Bees Flying Around Box

PolliNation project is buzzin'

Acres of new pollinator habitat are starting to sprout

The hive is buzzin’ at Land O’Lakes, Inc. That’s a literal beehive. This past year, we teamed up with the University of Minnesota Bee Squad to install an observation hive colony—part of their Hive to Bottle program—at our headquarters. The bees made it through their first Minnesotan winter, and as summer rolled around, we thought their neighborhood could use some sprucing up. So just a few weeks ago a team of employees got down and dirty, planting a garden full of native plants and wildflowers next to the hive.

And thanks to the PolliNationTM project, this isn’t the only new garden that’s buzzworthy. The project’s goal is simple—create and maintain safe and flourishing habitats across the country where bees and butterflies can thrive. To us, feeding the bees and butterflies just makes sense. We have the expertise, the research and the nationwide reach. 

As July rolls around, acres of new pollinator habitat are starting to sprout thanks to the project. More than 25,000 packets filled with a pollinator-friendly wildflower seed mix have made their way to employees at our locations across the country from North and South Dakota to Arkansas, Missouri and Florida, to Ohio and many more. Seeds were sent to the WinField Crop® Adventure in Fair Oaks, Indiana and to the Afton Apple Orchard in Afton, Minnesota. And in addition to our employees, many moms, dads, grandparents and friends have put their garden stakes in the ground. 

We’ve received updates on a weekly—often daily—basis. Here are a few update from friends of pollinators.

Making a meadow

Chuck Mason, agronomy service center manager, wasn’t quite sure what to expect when he and the WinField Agronomy Service Center (ASC) team in Paris, Missouri sent out an email to the PolliNationTM project team back in Minnesota. The team was excited to help the bees and butterflies, but the ASC facility is surrounded by gravel. Not very pollinator friendly. But Chuck had an idea up his sleeve. 

Along with fellow employees John Ess and Shannon Van Horn, they scouted a long stretch of land (a whopping 5.65 acres worth!) on John’s property along Highway 24. 

“We thought this land could be a great place for wildflowers,” says Chuck. “And we think it’s our responsibility to do a better job of telling the story of agriculture. We figured we could put a sign up at this spot for people to see what’s happening as they drive by.” 

Receiving enough seed to plant more than 5 acres seemed like a bit of a long shot. However, Chuck, John and Shannon are in luck and seeds were soon on their way. With a dry summer forecast, the team is slightly delayed in their planting. They hope to have enough rain to plant before fall. Before we know it, there’ll be plenty of pollinator habitat to go around. 

“I have grandchildren, and I think they’ll get a kick out of the stretch of wildflowers,” says John. “We’re trying to feed the world and pollinators are at the base of that. They’re the beginning and that’s where you have to start.”

Growing gardens and gardeners

When Katie Hines, OE Learning & Development instructional designer, first heard about the PolliNationTM project, she was thrilled to get her hands dirty. So it is no surprise that she was right there, knees in the dirt, when the garden at headquarters went in next to the hive. 

“Any excuse I can find in the middle of the day to get in the dirt makes my day even better,” says Katie. “I’m quite passionate about gardening. I got the bug early, since I was a child. My dad is a master rosarian and has over 100 roses in his garden, so I’m very familiar with the process.”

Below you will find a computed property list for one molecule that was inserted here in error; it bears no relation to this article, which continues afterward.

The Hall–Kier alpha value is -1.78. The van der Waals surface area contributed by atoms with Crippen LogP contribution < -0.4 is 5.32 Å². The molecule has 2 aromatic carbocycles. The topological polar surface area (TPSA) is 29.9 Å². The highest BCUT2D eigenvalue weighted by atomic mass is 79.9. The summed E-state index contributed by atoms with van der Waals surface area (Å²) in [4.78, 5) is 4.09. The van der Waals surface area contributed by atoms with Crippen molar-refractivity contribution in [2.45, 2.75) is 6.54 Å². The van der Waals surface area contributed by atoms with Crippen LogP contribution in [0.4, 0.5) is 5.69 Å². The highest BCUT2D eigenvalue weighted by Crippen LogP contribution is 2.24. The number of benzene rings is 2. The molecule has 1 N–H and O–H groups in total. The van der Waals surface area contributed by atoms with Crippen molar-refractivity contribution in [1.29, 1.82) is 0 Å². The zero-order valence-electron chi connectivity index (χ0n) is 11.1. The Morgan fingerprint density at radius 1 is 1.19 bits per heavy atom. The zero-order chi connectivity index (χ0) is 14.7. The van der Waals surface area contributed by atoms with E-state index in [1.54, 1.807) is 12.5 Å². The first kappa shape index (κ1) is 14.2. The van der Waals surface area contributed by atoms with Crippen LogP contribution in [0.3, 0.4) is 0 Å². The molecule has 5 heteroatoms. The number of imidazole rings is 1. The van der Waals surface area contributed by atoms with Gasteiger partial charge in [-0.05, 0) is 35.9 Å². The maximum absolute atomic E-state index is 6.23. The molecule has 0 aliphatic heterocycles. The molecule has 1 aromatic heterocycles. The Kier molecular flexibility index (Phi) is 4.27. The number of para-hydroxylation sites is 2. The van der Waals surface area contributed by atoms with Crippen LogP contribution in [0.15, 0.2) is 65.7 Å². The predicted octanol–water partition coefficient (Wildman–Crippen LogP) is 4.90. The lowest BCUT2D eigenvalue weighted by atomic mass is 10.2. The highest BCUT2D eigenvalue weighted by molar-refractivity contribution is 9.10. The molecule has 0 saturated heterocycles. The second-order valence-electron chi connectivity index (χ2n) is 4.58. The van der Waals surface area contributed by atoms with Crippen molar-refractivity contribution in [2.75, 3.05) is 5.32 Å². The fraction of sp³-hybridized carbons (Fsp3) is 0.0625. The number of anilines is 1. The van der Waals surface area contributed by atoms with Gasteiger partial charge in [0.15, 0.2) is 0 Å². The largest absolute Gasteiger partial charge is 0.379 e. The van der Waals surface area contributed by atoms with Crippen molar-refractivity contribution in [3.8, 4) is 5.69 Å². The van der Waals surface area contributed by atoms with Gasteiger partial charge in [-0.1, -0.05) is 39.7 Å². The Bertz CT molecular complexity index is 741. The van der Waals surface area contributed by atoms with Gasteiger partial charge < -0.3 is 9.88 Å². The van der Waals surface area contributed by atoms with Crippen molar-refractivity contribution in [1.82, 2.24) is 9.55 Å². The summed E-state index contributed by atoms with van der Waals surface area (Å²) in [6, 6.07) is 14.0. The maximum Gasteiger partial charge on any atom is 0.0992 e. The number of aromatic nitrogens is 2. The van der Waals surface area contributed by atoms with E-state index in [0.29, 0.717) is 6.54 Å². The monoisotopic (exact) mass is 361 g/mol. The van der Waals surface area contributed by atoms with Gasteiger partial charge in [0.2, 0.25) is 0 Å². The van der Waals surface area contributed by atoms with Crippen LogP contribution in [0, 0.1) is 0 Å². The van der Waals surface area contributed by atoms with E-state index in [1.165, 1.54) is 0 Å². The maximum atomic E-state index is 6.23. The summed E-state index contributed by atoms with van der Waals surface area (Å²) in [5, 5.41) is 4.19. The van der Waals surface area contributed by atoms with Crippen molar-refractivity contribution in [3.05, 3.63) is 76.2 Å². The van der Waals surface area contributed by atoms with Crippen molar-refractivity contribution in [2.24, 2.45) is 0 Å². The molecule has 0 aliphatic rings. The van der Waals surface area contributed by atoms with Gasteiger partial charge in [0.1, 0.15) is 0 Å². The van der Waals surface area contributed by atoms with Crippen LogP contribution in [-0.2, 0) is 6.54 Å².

On planting day, Katie, along with more than 30 fellow employees, headed outside to first hear from the PolliNationTM project team and the University of Minnesota Bee Squad. Then the team turned to planting. A master gardener from that Minnesota State Horticultural Society had put together a plan inspired by the neighboring Land O’Lakes’ R&D building. 

“It’s an experiment!” Katie says. “We planted four separate sections, each with a different variety of plants. We’ll check in throughout the summer and see which section the bees prefer.” 

While planting, Katie and some fellow gardeners even decided to start a club to swap gardening advice and encourage others to join in. 

“A garden is a canvas you can work with every single year,” says Katie. “People always say, ‘Oh, I can’t garden. It’s too hard!’ I say just give it a try. It’s exciting to see the beauty that comes from the earth after you spend a little time investing in it.”

Sowing seeds 

Vicki Traub knows alfalfa. She should, as distribution manager of the Winfield US warehouse in Sioux Falls, South Dakota. Vicki also knows that without bees, alfalfa production couldn’t exist. So when wildflower seed packets arrived at her site, she quickly requested more to share with friends and local prairie restoration sites. 

The team in Sioux Falls planted their own garden and is also handing out seed packets to every person that backs up to their plant dock, with the goal of spreading the seeds across as many states as possible. 

“Our hope is that people take these packets and plant them because bees and butterflies are so much more important than most people realize,” says Vicki. “This has also been a great team building opportunity for us. We’re taking turns caring for the gardens during the week and over the weekend.” 

Celebrating National Pollinator Week 

Friends of pollinators, we want to hear from you. Has the PolliNation project inspired you to plant a garden? You can let us know about your garden by sharing a picture using #PolliNation and tagging Land O’Lakes, Inc. And as the summer continues, don’t forget to spread the buzz.